By Jim Duffy
Here we go again with another bank embroiled in a major scandal. NatWest, the UK retail and business lending focused bank is again in the headlines for all of the wrong reasons.
The Financial Conduct Authority [FCA] in the UK has started criminal proceedings against NatWest over allegedly failing to comply with money laundering rules. These are serious allegations that have now resulted in unprecedented action.
The FCA says that this case marks the first criminal prosecution under money laundering regulations and the first against a bank.
Once again the spotlight has fallen on UK banks, many of whom in the sector criticize, belittle and characterize cryptocurrency as bad, fraudulent and at times – evil. These very bank, in fact, point across the Atlantic to Ripple and its joust with the SEC.
NatWest formally known as RBS or Royal Bank of Scotland has not been a stranger to bad headlines. A major player in the banking and global financial crisis of 2008, RBS was bailed out by the British taxpayer to the tune of £45.5 billion.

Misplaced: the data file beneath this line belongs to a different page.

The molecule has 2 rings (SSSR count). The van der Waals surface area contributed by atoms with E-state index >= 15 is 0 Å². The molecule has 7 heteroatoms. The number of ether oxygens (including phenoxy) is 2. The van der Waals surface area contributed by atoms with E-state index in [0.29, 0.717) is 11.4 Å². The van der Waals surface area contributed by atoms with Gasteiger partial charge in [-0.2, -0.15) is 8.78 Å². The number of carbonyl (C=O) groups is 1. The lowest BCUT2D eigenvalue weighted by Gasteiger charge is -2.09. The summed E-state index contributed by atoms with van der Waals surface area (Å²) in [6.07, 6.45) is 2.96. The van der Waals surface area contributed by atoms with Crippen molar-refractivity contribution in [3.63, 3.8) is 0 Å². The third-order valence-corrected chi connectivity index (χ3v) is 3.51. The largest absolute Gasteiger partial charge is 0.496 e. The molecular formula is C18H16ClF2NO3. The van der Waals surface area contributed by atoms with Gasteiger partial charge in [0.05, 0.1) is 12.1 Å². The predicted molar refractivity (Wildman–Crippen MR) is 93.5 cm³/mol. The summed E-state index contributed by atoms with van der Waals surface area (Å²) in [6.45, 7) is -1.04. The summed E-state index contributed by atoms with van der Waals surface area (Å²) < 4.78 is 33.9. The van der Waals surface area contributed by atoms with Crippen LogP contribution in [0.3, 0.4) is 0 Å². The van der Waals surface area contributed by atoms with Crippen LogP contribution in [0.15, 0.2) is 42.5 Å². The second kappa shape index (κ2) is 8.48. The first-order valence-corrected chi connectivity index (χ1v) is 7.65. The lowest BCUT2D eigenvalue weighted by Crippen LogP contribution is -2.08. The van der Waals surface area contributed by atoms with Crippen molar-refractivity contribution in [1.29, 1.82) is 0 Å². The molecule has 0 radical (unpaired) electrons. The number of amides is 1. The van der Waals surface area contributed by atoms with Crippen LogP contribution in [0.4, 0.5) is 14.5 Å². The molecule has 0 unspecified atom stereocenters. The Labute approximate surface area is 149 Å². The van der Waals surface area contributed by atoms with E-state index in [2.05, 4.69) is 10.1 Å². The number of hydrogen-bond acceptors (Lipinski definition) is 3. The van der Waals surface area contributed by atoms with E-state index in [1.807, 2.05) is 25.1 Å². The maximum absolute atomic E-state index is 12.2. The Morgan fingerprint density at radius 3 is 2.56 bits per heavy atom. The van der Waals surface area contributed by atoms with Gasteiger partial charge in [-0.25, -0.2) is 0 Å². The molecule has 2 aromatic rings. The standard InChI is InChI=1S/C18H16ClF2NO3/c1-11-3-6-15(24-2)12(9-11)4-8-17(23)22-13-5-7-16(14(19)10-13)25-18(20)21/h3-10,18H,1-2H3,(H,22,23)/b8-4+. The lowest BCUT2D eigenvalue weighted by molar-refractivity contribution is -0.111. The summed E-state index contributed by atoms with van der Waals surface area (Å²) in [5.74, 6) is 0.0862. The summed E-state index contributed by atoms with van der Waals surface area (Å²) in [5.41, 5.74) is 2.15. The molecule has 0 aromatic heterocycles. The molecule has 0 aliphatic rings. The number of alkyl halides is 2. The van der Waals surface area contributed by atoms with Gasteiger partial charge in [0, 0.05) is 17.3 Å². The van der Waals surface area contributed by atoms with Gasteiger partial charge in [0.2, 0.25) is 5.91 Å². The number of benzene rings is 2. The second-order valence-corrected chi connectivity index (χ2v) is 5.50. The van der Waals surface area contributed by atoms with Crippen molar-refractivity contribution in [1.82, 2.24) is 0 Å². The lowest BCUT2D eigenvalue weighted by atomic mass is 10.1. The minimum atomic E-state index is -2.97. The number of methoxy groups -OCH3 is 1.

It is still 62% government owned. In 2018, RBS had to pay $4.9 billion to settle charges that it misled investors ahead of the 2008 crisis. Now this prosecution is a major blow to NatWest’s already fragile reputation and another example of how traditional banks often break the rules.
Commenting on the criminal proceedings the FCA stated:
“The case arises from the handling of funds deposited into accounts operated by a UK incorporated customer of NatWest….It is alleged that £365m was paid into the customer’s accounts, of which around £264m was in cash.”
For too long now banks, bankers and bank regulators in the UK and the USA have been able to sit on a pedestal pointing an accusatorial finger at the emerging cryptocurrency industry. An industry that, it may be suggested, is under tighter scrutiny than the traditional banks.
Digital exchanges such as Kraken, Gemini and Coinbase put customers through the wringer on identification and source of funds. Quite rightly too. As a customer of any of these exchanges, if I deposited $300m in cash there would be alarm bells ringing. And you could bet your bottom dollar that I’d be turned upside down to ensure that I’m meeting the AML and KYC rules.
There’s a lesson here for cryptocurrency, namely, that it’s best to avoid being complacent. As an industry it needs to be whiter than white in order to grow. No CEO in any crypto exchange or crypto bank ever wants to see his or her name in headlines like this or involved in prosecutions. Let’s all hold this space accountable and build a better financial system.